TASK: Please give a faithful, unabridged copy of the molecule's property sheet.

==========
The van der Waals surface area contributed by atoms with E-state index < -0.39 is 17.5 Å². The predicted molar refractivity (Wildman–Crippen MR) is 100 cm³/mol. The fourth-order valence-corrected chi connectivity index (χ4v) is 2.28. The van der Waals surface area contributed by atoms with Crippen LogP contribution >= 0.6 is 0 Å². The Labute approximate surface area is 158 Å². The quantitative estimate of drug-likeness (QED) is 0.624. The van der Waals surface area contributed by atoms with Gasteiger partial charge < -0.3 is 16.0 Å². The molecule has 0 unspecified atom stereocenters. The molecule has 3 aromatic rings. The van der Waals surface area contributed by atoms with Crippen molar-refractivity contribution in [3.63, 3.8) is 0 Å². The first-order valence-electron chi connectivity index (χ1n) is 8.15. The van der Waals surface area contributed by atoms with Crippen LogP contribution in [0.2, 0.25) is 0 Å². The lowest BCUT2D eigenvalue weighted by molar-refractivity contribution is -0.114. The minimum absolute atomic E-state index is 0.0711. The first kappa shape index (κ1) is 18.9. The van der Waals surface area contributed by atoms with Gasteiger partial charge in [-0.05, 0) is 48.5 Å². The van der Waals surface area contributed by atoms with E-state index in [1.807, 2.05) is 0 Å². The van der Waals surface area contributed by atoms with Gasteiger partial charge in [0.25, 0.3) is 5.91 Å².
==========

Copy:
The van der Waals surface area contributed by atoms with E-state index < -0.39 is 17.5 Å². The predicted molar refractivity (Wildman–Crippen MR) is 100 cm³/mol. The fourth-order valence-corrected chi connectivity index (χ4v) is 2.28. The van der Waals surface area contributed by atoms with Crippen LogP contribution >= 0.6 is 0 Å². The Labute approximate surface area is 158 Å². The quantitative estimate of drug-likeness (QED) is 0.624. The van der Waals surface area contributed by atoms with Gasteiger partial charge < -0.3 is 16.0 Å². The molecule has 0 unspecified atom stereocenters. The molecule has 3 aromatic rings. The van der Waals surface area contributed by atoms with Crippen molar-refractivity contribution in [3.63, 3.8) is 0 Å². The first-order valence-electron chi connectivity index (χ1n) is 8.15. The van der Waals surface area contributed by atoms with Crippen LogP contribution in [0.2, 0.25) is 0 Å². The lowest BCUT2D eigenvalue weighted by molar-refractivity contribution is -0.114. The minimum absolute atomic E-state index is 0.0711. The first kappa shape index (κ1) is 18.9. The van der Waals surface area contributed by atoms with Gasteiger partial charge in [-0.05, 0) is 48.5 Å². The van der Waals surface area contributed by atoms with E-state index in [1.807, 2.05) is 0 Å². The van der Waals surface area contributed by atoms with Gasteiger partial charge in [0.25, 0.3) is 5.91 Å².